Originally Posted by Northlander View Post
63air, I like the way you think. Simple is good. I used to own a 28 foot boat and that is basically how I had it set up to winterize.
Thanks for all the info. I will use crimps where I can, and shark bites, or whatever in the hard to get a places. Not sure if I am going to keep the factory pressure regulator/one way valve.that thing looks kinda heavy, and can be replaced with a hose end pressure regulator, and a one way valve right at the city water fitting.
Good idea to have the reg. at the city side. That would take the hassel out on winterizing that fresh/ to tank line.
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Old 11-23-2011, 05:09 PM   #11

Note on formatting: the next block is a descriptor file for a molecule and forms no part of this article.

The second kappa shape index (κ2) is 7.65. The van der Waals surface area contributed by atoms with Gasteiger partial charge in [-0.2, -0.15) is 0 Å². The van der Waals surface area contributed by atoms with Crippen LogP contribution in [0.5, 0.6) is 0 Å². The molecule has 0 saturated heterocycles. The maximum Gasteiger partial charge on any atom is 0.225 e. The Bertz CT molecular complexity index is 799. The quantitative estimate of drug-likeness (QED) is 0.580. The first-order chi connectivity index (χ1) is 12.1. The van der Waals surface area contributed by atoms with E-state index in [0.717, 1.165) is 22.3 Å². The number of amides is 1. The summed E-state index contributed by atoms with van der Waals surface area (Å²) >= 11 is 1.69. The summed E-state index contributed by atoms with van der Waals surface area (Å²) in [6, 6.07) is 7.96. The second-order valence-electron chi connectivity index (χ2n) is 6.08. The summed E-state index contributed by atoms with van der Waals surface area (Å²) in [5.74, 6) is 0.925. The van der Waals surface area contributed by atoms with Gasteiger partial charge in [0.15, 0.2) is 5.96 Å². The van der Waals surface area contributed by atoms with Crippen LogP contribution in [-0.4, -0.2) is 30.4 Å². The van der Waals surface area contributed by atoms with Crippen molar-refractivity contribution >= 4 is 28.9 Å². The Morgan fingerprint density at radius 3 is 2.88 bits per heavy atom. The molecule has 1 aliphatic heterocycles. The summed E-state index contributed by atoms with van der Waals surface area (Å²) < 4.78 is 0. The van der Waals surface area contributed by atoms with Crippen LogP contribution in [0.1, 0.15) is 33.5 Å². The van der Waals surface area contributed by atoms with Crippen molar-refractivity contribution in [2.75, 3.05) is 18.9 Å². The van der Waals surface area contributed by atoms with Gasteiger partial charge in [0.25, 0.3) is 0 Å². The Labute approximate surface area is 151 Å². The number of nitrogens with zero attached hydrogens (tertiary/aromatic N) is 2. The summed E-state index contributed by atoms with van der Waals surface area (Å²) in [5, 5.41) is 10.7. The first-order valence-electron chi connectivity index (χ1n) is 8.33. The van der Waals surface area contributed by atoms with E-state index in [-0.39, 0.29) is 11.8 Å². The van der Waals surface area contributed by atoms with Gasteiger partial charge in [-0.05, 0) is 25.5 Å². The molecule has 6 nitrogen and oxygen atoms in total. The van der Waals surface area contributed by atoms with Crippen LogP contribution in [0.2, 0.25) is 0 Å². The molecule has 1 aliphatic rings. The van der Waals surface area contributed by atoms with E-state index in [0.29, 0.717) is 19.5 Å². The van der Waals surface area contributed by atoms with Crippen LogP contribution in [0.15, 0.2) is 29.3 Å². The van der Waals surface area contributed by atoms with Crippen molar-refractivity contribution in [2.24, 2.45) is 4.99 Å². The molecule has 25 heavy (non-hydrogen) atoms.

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1975 27' Overlander
Englehart , Ontario
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Copper almost all gone

I've got all the copper out, and started with the pex.
The only old stuff I can't get out is under the curbside twin bed. I cut the two pipes (hot and cold) under the galley sink, then cut the same two pipes where they emerge from under the bed and head past the fuse panel to the tub. But I can tug as hard as I can and they won't come out. There has to be a rubber clamp thing holding them to the ductwork under the bed. How can I get them out? How do I remove the curbside twin bed frame to get at them? I looked and could see nothing obvious holding it to the floor? Walls? Another question: Where the city water comes into the rear, it enters into a big copper/brass thing. I assume this is the pressure regulator and one way valve? I'm installing a new RV garden hose inlet fitting that has a built in check valve, and will use a hose end pressure regulator right at the source.